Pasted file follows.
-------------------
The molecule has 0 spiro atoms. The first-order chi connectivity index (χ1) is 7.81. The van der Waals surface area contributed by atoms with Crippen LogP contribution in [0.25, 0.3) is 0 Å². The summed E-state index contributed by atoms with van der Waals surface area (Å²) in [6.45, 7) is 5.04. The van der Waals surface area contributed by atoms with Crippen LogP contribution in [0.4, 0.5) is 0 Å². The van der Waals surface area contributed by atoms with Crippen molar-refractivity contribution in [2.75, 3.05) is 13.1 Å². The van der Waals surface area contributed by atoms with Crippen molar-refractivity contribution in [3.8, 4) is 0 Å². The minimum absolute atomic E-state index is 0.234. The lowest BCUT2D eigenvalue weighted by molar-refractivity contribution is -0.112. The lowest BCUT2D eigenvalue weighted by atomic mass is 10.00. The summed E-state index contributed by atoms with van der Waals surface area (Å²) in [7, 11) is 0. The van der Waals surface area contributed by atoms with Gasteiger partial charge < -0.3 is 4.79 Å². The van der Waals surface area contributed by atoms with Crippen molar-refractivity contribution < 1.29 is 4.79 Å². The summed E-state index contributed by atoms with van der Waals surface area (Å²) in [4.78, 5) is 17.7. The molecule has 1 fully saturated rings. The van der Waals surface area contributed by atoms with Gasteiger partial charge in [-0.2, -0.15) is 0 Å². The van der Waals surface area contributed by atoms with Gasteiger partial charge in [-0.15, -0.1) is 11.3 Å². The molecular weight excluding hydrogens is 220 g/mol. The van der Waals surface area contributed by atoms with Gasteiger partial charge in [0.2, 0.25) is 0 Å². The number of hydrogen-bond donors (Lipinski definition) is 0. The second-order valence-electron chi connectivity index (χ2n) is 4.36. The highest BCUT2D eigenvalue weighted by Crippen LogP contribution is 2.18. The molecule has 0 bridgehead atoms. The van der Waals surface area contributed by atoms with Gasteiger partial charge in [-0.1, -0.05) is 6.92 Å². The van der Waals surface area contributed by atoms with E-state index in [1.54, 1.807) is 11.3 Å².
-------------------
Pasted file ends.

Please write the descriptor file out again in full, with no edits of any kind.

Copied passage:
The molecule has 0 spiro atoms. The first-order chi connectivity index (χ1) is 7.81. The van der Waals surface area contributed by atoms with Crippen LogP contribution in [0.25, 0.3) is 0 Å². The summed E-state index contributed by atoms with van der Waals surface area (Å²) in [6.45, 7) is 5.04. The van der Waals surface area contributed by atoms with Crippen LogP contribution in [0.4, 0.5) is 0 Å². The van der Waals surface area contributed by atoms with Crippen molar-refractivity contribution in [2.75, 3.05) is 13.1 Å². The van der Waals surface area contributed by atoms with Crippen molar-refractivity contribution in [3.8, 4) is 0 Å². The minimum absolute atomic E-state index is 0.234. The lowest BCUT2D eigenvalue weighted by molar-refractivity contribution is -0.112. The lowest BCUT2D eigenvalue weighted by atomic mass is 10.00. The summed E-state index contributed by atoms with van der Waals surface area (Å²) in [7, 11) is 0. The van der Waals surface area contributed by atoms with Gasteiger partial charge < -0.3 is 4.79 Å². The van der Waals surface area contributed by atoms with Crippen molar-refractivity contribution < 1.29 is 4.79 Å². The summed E-state index contributed by atoms with van der Waals surface area (Å²) in [4.78, 5) is 17.7. The molecule has 1 fully saturated rings. The van der Waals surface area contributed by atoms with Gasteiger partial charge in [-0.2, -0.15) is 0 Å². The van der Waals surface area contributed by atoms with Gasteiger partial charge in [-0.15, -0.1) is 11.3 Å². The molecular weight excluding hydrogens is 220 g/mol. The van der Waals surface area contributed by atoms with Gasteiger partial charge in [0.2, 0.25) is 0 Å². The number of hydrogen-bond donors (Lipinski definition) is 0. The second-order valence-electron chi connectivity index (χ2n) is 4.36. The highest BCUT2D eigenvalue weighted by Crippen LogP contribution is 2.18. The molecule has 0 bridgehead atoms. The van der Waals surface area contributed by atoms with Gasteiger partial charge in [-0.1, -0.05) is 6.92 Å². The van der Waals surface area contributed by atoms with E-state index in [1.54, 1.807) is 11.3 Å².